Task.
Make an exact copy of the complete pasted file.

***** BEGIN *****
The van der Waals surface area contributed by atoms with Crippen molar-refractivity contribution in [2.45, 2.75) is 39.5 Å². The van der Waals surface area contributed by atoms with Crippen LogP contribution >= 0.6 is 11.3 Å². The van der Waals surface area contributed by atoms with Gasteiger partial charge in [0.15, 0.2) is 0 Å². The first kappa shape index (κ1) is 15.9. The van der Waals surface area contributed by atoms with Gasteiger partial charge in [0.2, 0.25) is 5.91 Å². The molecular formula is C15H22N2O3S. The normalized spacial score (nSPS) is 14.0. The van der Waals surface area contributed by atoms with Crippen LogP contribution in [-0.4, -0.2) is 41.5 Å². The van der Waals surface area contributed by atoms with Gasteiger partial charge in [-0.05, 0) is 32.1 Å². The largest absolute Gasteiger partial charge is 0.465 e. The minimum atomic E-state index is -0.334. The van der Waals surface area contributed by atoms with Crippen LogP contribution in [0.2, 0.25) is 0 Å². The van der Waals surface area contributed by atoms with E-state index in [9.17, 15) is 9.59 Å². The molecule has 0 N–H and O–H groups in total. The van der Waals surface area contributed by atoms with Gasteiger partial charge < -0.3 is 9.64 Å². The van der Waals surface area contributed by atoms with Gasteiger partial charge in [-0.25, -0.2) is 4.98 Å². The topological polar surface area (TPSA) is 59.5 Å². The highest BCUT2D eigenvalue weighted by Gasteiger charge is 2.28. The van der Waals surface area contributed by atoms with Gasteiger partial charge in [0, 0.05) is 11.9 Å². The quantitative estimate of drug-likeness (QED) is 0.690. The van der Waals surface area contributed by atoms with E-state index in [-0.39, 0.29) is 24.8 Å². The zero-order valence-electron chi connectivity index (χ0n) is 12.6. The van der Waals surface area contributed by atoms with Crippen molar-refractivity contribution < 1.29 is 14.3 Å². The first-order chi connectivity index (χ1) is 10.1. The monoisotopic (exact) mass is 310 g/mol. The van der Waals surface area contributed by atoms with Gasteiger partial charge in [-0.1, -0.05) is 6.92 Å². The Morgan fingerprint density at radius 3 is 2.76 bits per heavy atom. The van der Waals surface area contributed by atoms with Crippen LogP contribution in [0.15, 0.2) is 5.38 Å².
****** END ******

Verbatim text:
The van der Waals surface area contributed by atoms with Crippen molar-refractivity contribution in [2.45, 2.75) is 39.5 Å². The van der Waals surface area contributed by atoms with Crippen LogP contribution >= 0.6 is 11.3 Å². The van der Waals surface area contributed by atoms with Gasteiger partial charge in [0.15, 0.2) is 0 Å². The first kappa shape index (κ1) is 15.9. The van der Waals surface area contributed by atoms with Gasteiger partial charge in [0.2, 0.25) is 5.91 Å². The molecular formula is C15H22N2O3S. The normalized spacial score (nSPS) is 14.0. The van der Waals surface area contributed by atoms with Crippen LogP contribution in [-0.4, -0.2) is 41.5 Å². The van der Waals surface area contributed by atoms with Gasteiger partial charge in [-0.05, 0) is 32.1 Å². The largest absolute Gasteiger partial charge is 0.465 e. The minimum atomic E-state index is -0.334. The van der Waals surface area contributed by atoms with Crippen LogP contribution in [0.2, 0.25) is 0 Å². The van der Waals surface area contributed by atoms with E-state index in [9.17, 15) is 9.59 Å². The molecule has 0 N–H and O–H groups in total. The van der Waals surface area contributed by atoms with Gasteiger partial charge < -0.3 is 9.64 Å². The van der Waals surface area contributed by atoms with Gasteiger partial charge in [-0.25, -0.2) is 4.98 Å². The topological polar surface area (TPSA) is 59.5 Å². The highest BCUT2D eigenvalue weighted by Gasteiger charge is 2.28. The van der Waals surface area contributed by atoms with Gasteiger partial charge in [0, 0.05) is 11.9 Å². The quantitative estimate of drug-likeness (QED) is 0.690. The van der Waals surface area contributed by atoms with E-state index in [-0.39, 0.29) is 24.8 Å². The zero-order valence-electron chi connectivity index (χ0n) is 12.6. The van der Waals surface area contributed by atoms with Crippen molar-refractivity contribution < 1.29 is 14.3 Å². The first-order chi connectivity index (χ1) is 10.1. The monoisotopic (exact) mass is 310 g/mol. The van der Waals surface area contributed by atoms with Gasteiger partial charge in [-0.1, -0.05) is 6.92 Å². The Morgan fingerprint density at radius 3 is 2.76 bits per heavy atom. The van der Waals surface area contributed by atoms with Crippen LogP contribution in [0.15, 0.2) is 5.38 Å².